In Barrett’s oesophagus, healthy oesophageal epithelium is replaced with metaplastic columnar cells – the result, it is believed, of damage from prolonged exposure of the oesophagus to the refluxate of GORD. The inherent risk of progression from Barrett’s oesophagus to adenocarcinoma of the oesophagus has been established. (44)
Barrett’s oesophagus occurs more frequently and at an earlier age than in the general population, and this is believed to be due to exposure of the oesophagus to GORD from birth. Prevalence of Barrett’s in children born with OA/TOF is between 6.4% and 15% with a lag time from initial surgical correction of around ten years. (37,42,45) Prospective surveillance endoscopy of adults born with OA/TOF found prevalence of Barrett’s oesophagus between 6.6% and 31%, meaning the prevalence is at least four times that of the general population. (46,47) This data is even more striking when one considers that the vast majority of the repaired OA/TOF population is <50. TOF recurrence, long-gap OA, oesophageal stricture resection in childhood, oesophageal stricture present in adulthood, severe reflux symptoms, and age above 30 years are at increased risk for developing Barrett’s oesophagus. (46,48)
Most recently, Ten Kate et al. (in press) (49) have been routinely performing endoscopy in all adults born with OA/TOF enrolled as children in their Rotterdam OA/TOF cohort since 2013. They report endoscopic oesophagitis in 9%, columnar lined epithelium in 27% and hiatus hernia in 68%. Barratt’s oesophagus was found in 9% of this cohort. Progression to Barratt’s occurred in 4% of patients over the duration of the programme, a rate of around 0.8% per year. These patients were older, with an increased rate of hiatus hernia and GORD symptoms. They recommend endoscopic surveillance of all adults born with OA/TOF, starting at 20 years old, and recommend extending the interval to ten years (contrasting with the ESPGHAN guidelines). This recommendation is based on their youngest diagnosis of Barratt’s at 20.9 years old, and no dysplasia or malignancy diagnosed before 40 years old.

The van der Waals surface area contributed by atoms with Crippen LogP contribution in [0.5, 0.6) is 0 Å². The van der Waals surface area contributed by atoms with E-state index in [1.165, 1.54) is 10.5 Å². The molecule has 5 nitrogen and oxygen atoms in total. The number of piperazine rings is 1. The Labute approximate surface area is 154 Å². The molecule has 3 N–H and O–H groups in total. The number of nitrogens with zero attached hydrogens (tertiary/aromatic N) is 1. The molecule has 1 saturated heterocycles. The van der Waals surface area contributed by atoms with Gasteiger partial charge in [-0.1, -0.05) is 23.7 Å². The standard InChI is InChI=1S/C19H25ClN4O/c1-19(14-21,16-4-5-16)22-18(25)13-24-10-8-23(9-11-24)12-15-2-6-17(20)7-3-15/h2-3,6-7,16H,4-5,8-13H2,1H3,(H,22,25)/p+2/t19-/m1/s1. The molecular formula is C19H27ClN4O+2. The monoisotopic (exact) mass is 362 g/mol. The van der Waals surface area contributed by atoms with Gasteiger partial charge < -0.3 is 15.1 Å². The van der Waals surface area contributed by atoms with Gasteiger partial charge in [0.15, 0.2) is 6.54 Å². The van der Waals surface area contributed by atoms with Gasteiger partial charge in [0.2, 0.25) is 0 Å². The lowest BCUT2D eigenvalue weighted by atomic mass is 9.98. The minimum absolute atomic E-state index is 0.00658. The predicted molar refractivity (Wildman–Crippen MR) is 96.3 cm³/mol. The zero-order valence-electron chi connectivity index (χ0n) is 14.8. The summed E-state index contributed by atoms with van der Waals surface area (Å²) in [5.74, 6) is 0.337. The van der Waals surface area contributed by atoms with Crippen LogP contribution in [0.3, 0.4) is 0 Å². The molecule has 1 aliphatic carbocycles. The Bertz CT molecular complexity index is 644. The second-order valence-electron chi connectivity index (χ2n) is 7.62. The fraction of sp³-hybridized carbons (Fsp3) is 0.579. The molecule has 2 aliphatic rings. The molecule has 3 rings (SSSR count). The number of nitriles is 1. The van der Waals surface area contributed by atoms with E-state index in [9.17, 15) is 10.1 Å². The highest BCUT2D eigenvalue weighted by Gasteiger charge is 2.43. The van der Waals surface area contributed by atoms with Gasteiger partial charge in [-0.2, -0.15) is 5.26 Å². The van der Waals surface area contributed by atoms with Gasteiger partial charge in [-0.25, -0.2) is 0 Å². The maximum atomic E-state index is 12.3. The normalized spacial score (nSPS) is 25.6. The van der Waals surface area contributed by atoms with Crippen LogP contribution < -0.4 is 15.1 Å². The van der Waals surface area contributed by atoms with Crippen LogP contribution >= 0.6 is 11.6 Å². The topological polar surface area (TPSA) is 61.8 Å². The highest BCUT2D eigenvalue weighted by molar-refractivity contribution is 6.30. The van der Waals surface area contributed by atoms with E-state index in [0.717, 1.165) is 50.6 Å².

Barrett’s oesophagus should also be considered in those long-gap patients repaired by gastric pull-up and colonic interposition, as these changes have been found in the oesophageal remnant. (31,50)
Management of Barratt’s is with acid suppression medication with the aim of preventing high-grade dysplasia and malignant transformation, and occasionally anti-reflux surgery is required to control the reflux. However, neither acid suppression medicine nor anti-reflux surgery will necessarily prevent the development of Barratt’s – 40% of those who had surgery still went on to develop the changes. (46)
There is also growing evidence that there is an increased risk of oesophageal cancer in adults born with OA/TOF, although this is an ongoing area of research. There are case reports of both adenocarcinoma and squamous carcinoma in adults aged between 20 and 46. (47,51–55) A retrospective review of the OA database from the Royal Children’s Hospital in Melbourne (798 patients [309 patients older than 40 years]) was performed to identify cases of oesophageal cancer developing in this cohort. At the time of the publication, four of 309 patients had developed oesophageal squamous cell carcinoma before the age of 40 years. The cumulative incidence of oesophageal squamous cell carcinoma in this age group was 50 times that expected in the general population. (56) A fuller picture of the increased risk of oesophageal carcinoma should emerge as the population ages.
Those who have colonic interpositions are also at risk of malignancy developing. There are a number of case reports of adenocarcinoma and squamous cell carcinoma developing within colonic interpositions, including two in adults born with OA/TOF. (55,57,58)
ESPGHAN recommendations are regular clinical follow-up in every adult patient with OA, with special reference to presence of dysphagia, GORD, respiratory symptoms and anaemia with: